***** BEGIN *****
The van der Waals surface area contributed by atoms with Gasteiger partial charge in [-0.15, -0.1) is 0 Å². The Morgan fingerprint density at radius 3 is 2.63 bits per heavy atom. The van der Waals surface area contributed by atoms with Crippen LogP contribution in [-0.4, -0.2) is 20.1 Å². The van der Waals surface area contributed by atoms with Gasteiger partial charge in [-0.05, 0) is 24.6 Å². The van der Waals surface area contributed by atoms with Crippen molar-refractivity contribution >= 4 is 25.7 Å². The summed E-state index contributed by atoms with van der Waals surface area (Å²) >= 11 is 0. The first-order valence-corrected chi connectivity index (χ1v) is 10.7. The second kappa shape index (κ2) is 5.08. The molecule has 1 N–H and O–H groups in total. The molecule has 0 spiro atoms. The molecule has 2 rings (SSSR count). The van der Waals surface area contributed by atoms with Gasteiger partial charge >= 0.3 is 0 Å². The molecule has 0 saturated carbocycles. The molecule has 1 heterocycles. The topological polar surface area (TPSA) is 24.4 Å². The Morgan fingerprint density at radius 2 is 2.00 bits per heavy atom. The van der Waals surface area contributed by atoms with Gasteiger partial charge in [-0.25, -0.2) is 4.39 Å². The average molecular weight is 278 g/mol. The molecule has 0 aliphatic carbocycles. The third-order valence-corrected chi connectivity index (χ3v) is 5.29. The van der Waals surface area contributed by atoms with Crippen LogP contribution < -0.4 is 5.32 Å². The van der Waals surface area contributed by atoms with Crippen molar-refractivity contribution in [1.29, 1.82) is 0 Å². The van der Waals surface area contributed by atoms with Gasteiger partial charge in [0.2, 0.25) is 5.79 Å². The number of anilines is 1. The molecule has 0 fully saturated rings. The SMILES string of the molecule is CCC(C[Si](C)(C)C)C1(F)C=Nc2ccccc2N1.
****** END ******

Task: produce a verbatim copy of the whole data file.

The van der Waals surface area contributed by atoms with Gasteiger partial charge in [-0.15, -0.1) is 0 Å². The Morgan fingerprint density at radius 3 is 2.63 bits per heavy atom. The van der Waals surface area contributed by atoms with Crippen LogP contribution in [-0.4, -0.2) is 20.1 Å². The van der Waals surface area contributed by atoms with Gasteiger partial charge in [-0.05, 0) is 24.6 Å². The van der Waals surface area contributed by atoms with Crippen molar-refractivity contribution >= 4 is 25.7 Å². The summed E-state index contributed by atoms with van der Waals surface area (Å²) >= 11 is 0. The first-order valence-corrected chi connectivity index (χ1v) is 10.7. The second kappa shape index (κ2) is 5.08. The molecule has 1 N–H and O–H groups in total. The molecule has 0 spiro atoms. The molecule has 2 rings (SSSR count). The van der Waals surface area contributed by atoms with Gasteiger partial charge >= 0.3 is 0 Å². The molecule has 0 saturated carbocycles. The molecule has 1 heterocycles. The topological polar surface area (TPSA) is 24.4 Å². The Morgan fingerprint density at radius 2 is 2.00 bits per heavy atom. The van der Waals surface area contributed by atoms with Gasteiger partial charge in [-0.25, -0.2) is 4.39 Å². The average molecular weight is 278 g/mol. The molecule has 0 aliphatic carbocycles. The third-order valence-corrected chi connectivity index (χ3v) is 5.29. The van der Waals surface area contributed by atoms with Crippen LogP contribution < -0.4 is 5.32 Å². The van der Waals surface area contributed by atoms with Crippen molar-refractivity contribution in [1.29, 1.82) is 0 Å². The van der Waals surface area contributed by atoms with Gasteiger partial charge in [0.2, 0.25) is 5.79 Å². The number of anilines is 1. The molecule has 0 fully saturated rings. The SMILES string of the molecule is CCC(C[Si](C)(C)C)C1(F)C=Nc2ccccc2N1.